INDIANAPOLIS — They walked off the floor almost with a strut. Johnny Juzang raised both of his arms toward the ceiling of Lucas Oil Stadium, acknowledging the UCLA fans in the audience. Jaime Jaquez stopped and waved his right index finger, the universal signal for “We’re No. 1.” Three decades from now, they and their Bruins teammates will talk proudly, will brag loudly, of having played in this NCAA Final Four game.
And they were the losing team.
That’s how extraordinary this was, this game between the Bruins and Gonzaga’s Bulldogs in the 2021 NCAA Tournament semifinals. It was a game that will not be forgotten as long as they’re playing this magnificent event, and maybe longer. It ended on a shot that made Christian Laettner’s appear routine, that made Bryce Drew’s seem like a layup. Zags freshman Jalen Suggs forced himself into their legendary company with a 42-foot heave that beat the clock, banked hard off the glass, caught the inside of the front rim, rocketed through the net, finished the Bruins’ astonishing tournament run and propelled his team into a national championship game showdown with fellow No. 1 seed Baylor.
“What a great college basketball game,” Gonzaga coach Mark Few told reporters after the 93-90 overtime victory was just a few minutes old. “And to do it on the biggest stage is just awesome. And to come out with the win, I know we had a lucky half-courter at the end. But both teams battled, battled and dug as deep, I think, as they could.”
That was the essence of this game, in which the tournament’s No. 1 overall seed, undefeated Gonzaga, never could put more than seven points between itself and UCLA, which was required by the NCAA selection committee and the tournament format to play an extra game merely to earn a spot in the standard bracket.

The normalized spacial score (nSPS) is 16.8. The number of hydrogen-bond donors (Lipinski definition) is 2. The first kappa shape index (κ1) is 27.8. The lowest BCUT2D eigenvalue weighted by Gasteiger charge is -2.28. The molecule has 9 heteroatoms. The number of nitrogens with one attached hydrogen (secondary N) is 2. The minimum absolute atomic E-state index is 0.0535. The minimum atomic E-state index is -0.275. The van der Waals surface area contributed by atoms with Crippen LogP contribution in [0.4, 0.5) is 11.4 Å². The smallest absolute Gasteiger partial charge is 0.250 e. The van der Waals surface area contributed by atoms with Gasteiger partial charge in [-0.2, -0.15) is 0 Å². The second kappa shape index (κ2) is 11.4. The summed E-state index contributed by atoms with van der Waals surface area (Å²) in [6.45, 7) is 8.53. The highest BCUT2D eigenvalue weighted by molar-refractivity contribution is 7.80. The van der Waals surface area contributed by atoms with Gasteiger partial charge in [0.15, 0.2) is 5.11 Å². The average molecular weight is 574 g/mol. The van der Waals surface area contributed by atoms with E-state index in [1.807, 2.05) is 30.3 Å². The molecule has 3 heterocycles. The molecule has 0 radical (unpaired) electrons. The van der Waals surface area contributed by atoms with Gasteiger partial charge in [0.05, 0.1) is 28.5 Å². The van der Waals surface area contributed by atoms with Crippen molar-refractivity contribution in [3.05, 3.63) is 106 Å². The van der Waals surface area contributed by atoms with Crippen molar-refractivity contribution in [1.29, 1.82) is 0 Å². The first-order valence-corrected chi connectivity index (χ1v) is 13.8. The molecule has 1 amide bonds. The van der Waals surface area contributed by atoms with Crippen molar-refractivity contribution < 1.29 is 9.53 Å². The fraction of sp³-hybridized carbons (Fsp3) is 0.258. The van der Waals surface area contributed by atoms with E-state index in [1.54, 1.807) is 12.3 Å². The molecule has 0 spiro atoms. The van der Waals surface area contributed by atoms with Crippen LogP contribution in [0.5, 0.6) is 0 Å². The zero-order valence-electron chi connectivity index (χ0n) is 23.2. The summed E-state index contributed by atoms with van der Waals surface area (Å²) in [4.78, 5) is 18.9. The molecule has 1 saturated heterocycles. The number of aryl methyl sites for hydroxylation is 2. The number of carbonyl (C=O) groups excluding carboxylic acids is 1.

The score was tied 16 times during the course of its 45 minutes. There were 19 lead changes. UCLA’s largest lead was six points. Gonzaga’s was seven. The two teams were eye-to-eye, chest-to-chest throughout. UCLA shot 57.6 percent from the field. Gonzaga shot 58.7 percent. Each team had just 10 turnovers despite the abundance of possessions. Suggs pulled off a ridiculous play with two minutes left, soaring to block a dunk attempt by Bruins center Cody Riley, retrieving the rebound and then firing a 50-foot-bounce pass to center Drew Timme for a dunk and a one-basket lead.
UCLA responded to a five-point overtime deficit with a 3-pointer from Jaquez and a determined effort by Juzang to follow his own miss with an aggressive rebound but patient follow.
It might have proved impossible to separate the two by conventional means, so it was left to Suggs to attempt something extraterrestrial.
“Man, that is something that you practice on your mini hoop as a kid or in the gym just messing around. And to be able to do that, it’s crazy,” Suggs told reporters. “I’ve always said a football game, section championship against Benilde-St. Margaret’s my senior year was my greatest sports moment I’ve been a part of. This skyrockets above that. I mean, it was nuts. And I still can’t speak. I have so many things going on in my head. I just can’t believe that happened. I don’t think it’s really going to hit me until I wake up tomorrow. But, I mean, tonight was special.”
A freshman who earned second-team All-America honors, Suggs was assigned not only to run Gonzaga’s offense but also to defend Bruins star Juzang, whose 29 points against the Zags gave him a five-game average of 21.6.
It was Juzang who scored 12 points in the final 11 minutes, including the short jumper that started the comeback that carried the Bruins from seven points down to a tie game at the end of regulation. It was Juzang who followed his own miss in the lane with 3.3 seconds in overtime left to tie the score and — for a fleeting moment — allow them to ponder a second extra period.
UCLA coach Mick Cronin had no timeout available to set his defense for those final seconds. Gonzaga had no interest in calling one to set up a Laettner-style scheme, although Suggs, as a former all-state quarterback in Minnesota, was available to make the downcourt pass. Few was content to allow Suggs to see what he could conjure by advancing the ball rapidly and launching an attempt before time expired.